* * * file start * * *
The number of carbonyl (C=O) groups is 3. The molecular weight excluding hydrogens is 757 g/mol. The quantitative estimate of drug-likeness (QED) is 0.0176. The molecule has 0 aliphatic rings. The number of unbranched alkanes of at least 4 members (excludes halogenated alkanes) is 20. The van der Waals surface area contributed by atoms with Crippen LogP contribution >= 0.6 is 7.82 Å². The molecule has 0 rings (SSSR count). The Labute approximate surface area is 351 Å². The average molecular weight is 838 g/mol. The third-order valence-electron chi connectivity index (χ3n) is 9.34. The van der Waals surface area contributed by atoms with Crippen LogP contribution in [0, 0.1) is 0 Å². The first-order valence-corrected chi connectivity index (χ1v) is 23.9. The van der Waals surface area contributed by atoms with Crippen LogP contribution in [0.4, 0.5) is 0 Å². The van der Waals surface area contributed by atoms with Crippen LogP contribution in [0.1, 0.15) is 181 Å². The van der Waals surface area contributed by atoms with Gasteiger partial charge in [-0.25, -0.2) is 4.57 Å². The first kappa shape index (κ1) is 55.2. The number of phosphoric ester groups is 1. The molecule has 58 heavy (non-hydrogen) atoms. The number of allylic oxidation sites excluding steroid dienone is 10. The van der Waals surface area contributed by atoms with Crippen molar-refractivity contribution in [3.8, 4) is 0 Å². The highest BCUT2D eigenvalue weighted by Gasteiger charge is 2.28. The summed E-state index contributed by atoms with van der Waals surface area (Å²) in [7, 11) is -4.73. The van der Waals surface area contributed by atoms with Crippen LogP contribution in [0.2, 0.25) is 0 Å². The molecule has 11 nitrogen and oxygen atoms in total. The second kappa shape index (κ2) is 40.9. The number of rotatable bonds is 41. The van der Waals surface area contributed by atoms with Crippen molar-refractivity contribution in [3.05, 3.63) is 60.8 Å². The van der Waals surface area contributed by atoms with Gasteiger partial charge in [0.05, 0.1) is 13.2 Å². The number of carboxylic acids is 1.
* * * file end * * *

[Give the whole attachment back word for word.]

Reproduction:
The number of carbonyl (C=O) groups is 3. The molecular weight excluding hydrogens is 757 g/mol. The quantitative estimate of drug-likeness (QED) is 0.0176. The molecule has 0 aliphatic rings. The number of unbranched alkanes of at least 4 members (excludes halogenated alkanes) is 20. The van der Waals surface area contributed by atoms with Crippen LogP contribution >= 0.6 is 7.82 Å². The molecule has 0 rings (SSSR count). The Labute approximate surface area is 351 Å². The average molecular weight is 838 g/mol. The third-order valence-electron chi connectivity index (χ3n) is 9.34. The van der Waals surface area contributed by atoms with Crippen LogP contribution in [0, 0.1) is 0 Å². The first-order valence-corrected chi connectivity index (χ1v) is 23.9. The van der Waals surface area contributed by atoms with Crippen LogP contribution in [0.4, 0.5) is 0 Å². The van der Waals surface area contributed by atoms with Crippen LogP contribution in [0.1, 0.15) is 181 Å². The van der Waals surface area contributed by atoms with Gasteiger partial charge in [-0.25, -0.2) is 4.57 Å². The first kappa shape index (κ1) is 55.2. The number of phosphoric ester groups is 1. The molecule has 58 heavy (non-hydrogen) atoms. The number of allylic oxidation sites excluding steroid dienone is 10. The van der Waals surface area contributed by atoms with Crippen molar-refractivity contribution in [3.8, 4) is 0 Å². The highest BCUT2D eigenvalue weighted by Gasteiger charge is 2.28. The summed E-state index contributed by atoms with van der Waals surface area (Å²) in [7, 11) is -4.73. The van der Waals surface area contributed by atoms with Crippen LogP contribution in [0.2, 0.25) is 0 Å². The molecule has 11 nitrogen and oxygen atoms in total. The second kappa shape index (κ2) is 40.9. The number of rotatable bonds is 41. The van der Waals surface area contributed by atoms with Crippen molar-refractivity contribution in [3.05, 3.63) is 60.8 Å². The van der Waals surface area contributed by atoms with Gasteiger partial charge in [0.05, 0.1) is 13.2 Å². The number of carboxylic acids is 1.